Determining How Much Home You Can Afford

Figuring Your Housing Budget

It’s important that you have a ballpark idea of how much house you can comfortably afford before you start looking for a home, and even before meeting with your mortgage broker or lender.

To get a rough estimate of how much you’ll qualify for, do what the lenders do “ plug your budget numbers into these basic mortgage calculation formulas.

Lender Formulas
Lenders typically use one of two formula guidelines; although most will require that you meet both sets of guidelines. There are other formulas that exists and thus even if you don’t meet the guidelines, talk with your chosen home mortgage consultant so he or she can provide additional details specific to your situation, you may find you qualify under another standard. For example, VA loans are calculated on a single ratio that’s based upon mortgage payment and all debts. If you have very little debt, this formula may allow you to qualify more easily for a more expensive home.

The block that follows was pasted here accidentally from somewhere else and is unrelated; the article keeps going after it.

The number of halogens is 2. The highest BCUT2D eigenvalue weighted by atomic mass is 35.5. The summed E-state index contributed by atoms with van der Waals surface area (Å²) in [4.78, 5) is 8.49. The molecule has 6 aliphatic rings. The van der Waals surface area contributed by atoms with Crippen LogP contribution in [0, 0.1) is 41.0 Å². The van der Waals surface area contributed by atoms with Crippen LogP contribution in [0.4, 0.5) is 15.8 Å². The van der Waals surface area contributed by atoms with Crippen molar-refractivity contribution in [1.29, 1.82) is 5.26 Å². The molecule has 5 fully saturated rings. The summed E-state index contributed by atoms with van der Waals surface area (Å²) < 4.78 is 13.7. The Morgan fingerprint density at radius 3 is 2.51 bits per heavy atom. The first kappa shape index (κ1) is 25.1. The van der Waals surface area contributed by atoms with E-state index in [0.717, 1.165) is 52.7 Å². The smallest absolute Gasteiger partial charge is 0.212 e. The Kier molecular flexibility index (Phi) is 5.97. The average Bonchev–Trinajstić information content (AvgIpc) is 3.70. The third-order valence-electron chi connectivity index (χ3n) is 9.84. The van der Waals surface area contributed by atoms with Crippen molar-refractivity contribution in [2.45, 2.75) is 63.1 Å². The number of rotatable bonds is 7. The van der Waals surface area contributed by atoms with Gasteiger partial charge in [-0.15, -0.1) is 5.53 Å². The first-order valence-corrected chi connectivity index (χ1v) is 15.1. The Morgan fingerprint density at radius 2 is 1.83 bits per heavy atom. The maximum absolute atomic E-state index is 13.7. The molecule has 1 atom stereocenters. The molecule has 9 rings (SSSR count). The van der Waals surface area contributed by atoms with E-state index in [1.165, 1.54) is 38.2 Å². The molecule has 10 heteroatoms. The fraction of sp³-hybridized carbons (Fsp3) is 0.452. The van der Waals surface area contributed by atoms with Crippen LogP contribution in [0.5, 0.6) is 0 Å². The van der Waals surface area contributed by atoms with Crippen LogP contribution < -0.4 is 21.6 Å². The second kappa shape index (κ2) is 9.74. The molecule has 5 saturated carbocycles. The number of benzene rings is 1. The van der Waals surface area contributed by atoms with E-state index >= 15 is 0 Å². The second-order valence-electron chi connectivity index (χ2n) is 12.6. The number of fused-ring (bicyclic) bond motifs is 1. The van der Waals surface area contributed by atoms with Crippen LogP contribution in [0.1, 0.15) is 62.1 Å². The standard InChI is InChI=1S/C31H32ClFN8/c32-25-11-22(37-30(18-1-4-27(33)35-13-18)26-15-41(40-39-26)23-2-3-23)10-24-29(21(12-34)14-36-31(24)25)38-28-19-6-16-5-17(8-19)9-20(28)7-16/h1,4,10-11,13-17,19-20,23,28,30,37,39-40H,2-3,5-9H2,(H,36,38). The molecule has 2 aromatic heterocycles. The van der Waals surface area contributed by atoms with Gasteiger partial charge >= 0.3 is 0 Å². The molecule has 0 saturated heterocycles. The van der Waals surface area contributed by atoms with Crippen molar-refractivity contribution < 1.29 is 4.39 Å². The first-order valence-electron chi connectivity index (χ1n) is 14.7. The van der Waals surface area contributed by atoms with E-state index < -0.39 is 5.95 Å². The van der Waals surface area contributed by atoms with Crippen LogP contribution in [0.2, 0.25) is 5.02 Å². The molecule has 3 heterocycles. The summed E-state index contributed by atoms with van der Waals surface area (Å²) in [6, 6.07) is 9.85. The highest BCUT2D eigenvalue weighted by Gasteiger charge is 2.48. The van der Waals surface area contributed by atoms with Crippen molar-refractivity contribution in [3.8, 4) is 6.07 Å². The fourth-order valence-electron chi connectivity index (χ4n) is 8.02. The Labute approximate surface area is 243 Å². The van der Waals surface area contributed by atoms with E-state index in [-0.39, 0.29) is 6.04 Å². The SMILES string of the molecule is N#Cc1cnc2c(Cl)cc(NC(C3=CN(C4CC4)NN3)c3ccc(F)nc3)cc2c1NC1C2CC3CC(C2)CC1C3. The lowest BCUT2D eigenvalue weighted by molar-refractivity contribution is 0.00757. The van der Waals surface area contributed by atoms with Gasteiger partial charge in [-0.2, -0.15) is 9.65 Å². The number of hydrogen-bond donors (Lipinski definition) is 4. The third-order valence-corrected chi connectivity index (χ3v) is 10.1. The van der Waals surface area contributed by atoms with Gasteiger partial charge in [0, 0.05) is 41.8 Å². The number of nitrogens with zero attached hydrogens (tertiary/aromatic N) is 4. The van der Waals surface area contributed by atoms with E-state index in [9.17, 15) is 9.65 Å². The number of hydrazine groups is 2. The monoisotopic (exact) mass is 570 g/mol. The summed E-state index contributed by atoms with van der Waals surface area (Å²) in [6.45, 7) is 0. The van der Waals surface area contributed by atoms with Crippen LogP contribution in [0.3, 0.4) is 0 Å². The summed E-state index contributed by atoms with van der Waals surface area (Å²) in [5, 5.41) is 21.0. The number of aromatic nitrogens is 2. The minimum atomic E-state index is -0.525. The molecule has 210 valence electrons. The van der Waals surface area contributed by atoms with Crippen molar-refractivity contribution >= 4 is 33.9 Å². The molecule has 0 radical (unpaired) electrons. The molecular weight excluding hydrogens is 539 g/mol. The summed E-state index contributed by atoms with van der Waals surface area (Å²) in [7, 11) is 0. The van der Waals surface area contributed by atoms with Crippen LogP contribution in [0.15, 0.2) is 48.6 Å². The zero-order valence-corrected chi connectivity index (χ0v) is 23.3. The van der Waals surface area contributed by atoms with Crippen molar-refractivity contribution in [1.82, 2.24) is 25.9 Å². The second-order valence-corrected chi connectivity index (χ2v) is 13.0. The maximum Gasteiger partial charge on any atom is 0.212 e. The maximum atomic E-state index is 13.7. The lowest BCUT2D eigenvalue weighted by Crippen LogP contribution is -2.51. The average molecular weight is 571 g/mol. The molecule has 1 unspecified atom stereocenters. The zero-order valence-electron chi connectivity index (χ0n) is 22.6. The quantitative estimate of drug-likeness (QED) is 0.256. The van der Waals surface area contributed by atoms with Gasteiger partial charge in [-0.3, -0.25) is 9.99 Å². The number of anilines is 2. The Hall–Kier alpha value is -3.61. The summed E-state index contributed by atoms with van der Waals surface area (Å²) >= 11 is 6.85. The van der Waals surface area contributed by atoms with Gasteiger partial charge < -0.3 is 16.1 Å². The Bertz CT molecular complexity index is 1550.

Of the two usual formulas, the first compares income-to-housing costs (without including long-term debts), while the second includes all debts.

28 Percent Formula Total monthly housing costs (P.I.T.I.) = 28 percent (or less) of gross monthly income.
36 Percent Formula P.I.T.I. + all monthly debts = 36 percent (or less) of gross monthly Income.

So, a family with a gross monthly income (before taxes) of $4,000, might qualify for a home mortgage with monthly payments between $1,120 ($4000 x 1.28)  and $1,440 ($4000 x 1.36)  a month.

These percentages may be slightly less if you have long-term debts (more than eight months) or alimony/child support payments. The number and ages of your children as well as household budget items may also have an impact.

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